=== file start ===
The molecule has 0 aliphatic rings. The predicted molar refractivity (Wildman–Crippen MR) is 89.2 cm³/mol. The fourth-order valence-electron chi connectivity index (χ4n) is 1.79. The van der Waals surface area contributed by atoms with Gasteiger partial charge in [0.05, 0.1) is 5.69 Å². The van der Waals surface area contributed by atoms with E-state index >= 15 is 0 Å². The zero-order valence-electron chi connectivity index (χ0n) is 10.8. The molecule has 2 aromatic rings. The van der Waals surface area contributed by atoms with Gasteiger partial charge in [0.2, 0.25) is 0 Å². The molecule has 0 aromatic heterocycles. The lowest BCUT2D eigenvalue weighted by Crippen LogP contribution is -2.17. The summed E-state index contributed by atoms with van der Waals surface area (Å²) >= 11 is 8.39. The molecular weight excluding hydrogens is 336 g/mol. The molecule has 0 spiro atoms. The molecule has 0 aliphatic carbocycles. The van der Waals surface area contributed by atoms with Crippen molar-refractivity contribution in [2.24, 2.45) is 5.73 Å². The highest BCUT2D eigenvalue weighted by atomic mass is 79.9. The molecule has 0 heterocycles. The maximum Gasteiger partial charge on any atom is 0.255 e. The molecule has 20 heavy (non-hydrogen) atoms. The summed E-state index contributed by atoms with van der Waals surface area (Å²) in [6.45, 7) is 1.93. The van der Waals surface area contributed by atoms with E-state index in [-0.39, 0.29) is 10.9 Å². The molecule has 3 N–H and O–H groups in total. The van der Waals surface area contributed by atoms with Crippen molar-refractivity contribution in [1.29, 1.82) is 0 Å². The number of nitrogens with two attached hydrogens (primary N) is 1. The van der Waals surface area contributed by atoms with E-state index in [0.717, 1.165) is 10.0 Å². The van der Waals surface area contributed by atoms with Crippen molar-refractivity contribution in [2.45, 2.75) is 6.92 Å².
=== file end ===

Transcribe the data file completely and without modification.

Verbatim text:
The molecule has 0 aliphatic rings. The predicted molar refractivity (Wildman–Crippen MR) is 89.2 cm³/mol. The fourth-order valence-electron chi connectivity index (χ4n) is 1.79. The van der Waals surface area contributed by atoms with Gasteiger partial charge in [0.05, 0.1) is 5.69 Å². The van der Waals surface area contributed by atoms with E-state index >= 15 is 0 Å². The zero-order valence-electron chi connectivity index (χ0n) is 10.8. The molecule has 2 aromatic rings. The van der Waals surface area contributed by atoms with Gasteiger partial charge in [0.2, 0.25) is 0 Å². The molecule has 0 aromatic heterocycles. The lowest BCUT2D eigenvalue weighted by Crippen LogP contribution is -2.17. The summed E-state index contributed by atoms with van der Waals surface area (Å²) >= 11 is 8.39. The molecular weight excluding hydrogens is 336 g/mol. The molecule has 0 spiro atoms. The molecule has 0 aliphatic carbocycles. The van der Waals surface area contributed by atoms with Crippen molar-refractivity contribution in [2.24, 2.45) is 5.73 Å². The highest BCUT2D eigenvalue weighted by atomic mass is 79.9. The molecule has 0 heterocycles. The maximum Gasteiger partial charge on any atom is 0.255 e. The molecule has 20 heavy (non-hydrogen) atoms. The summed E-state index contributed by atoms with van der Waals surface area (Å²) in [6.45, 7) is 1.93. The van der Waals surface area contributed by atoms with E-state index in [-0.39, 0.29) is 10.9 Å². The molecule has 3 N–H and O–H groups in total. The van der Waals surface area contributed by atoms with Crippen molar-refractivity contribution in [1.29, 1.82) is 0 Å². The number of nitrogens with two attached hydrogens (primary N) is 1. The van der Waals surface area contributed by atoms with E-state index in [0.717, 1.165) is 10.0 Å². The van der Waals surface area contributed by atoms with Crippen molar-refractivity contribution in [2.45, 2.75) is 6.92 Å².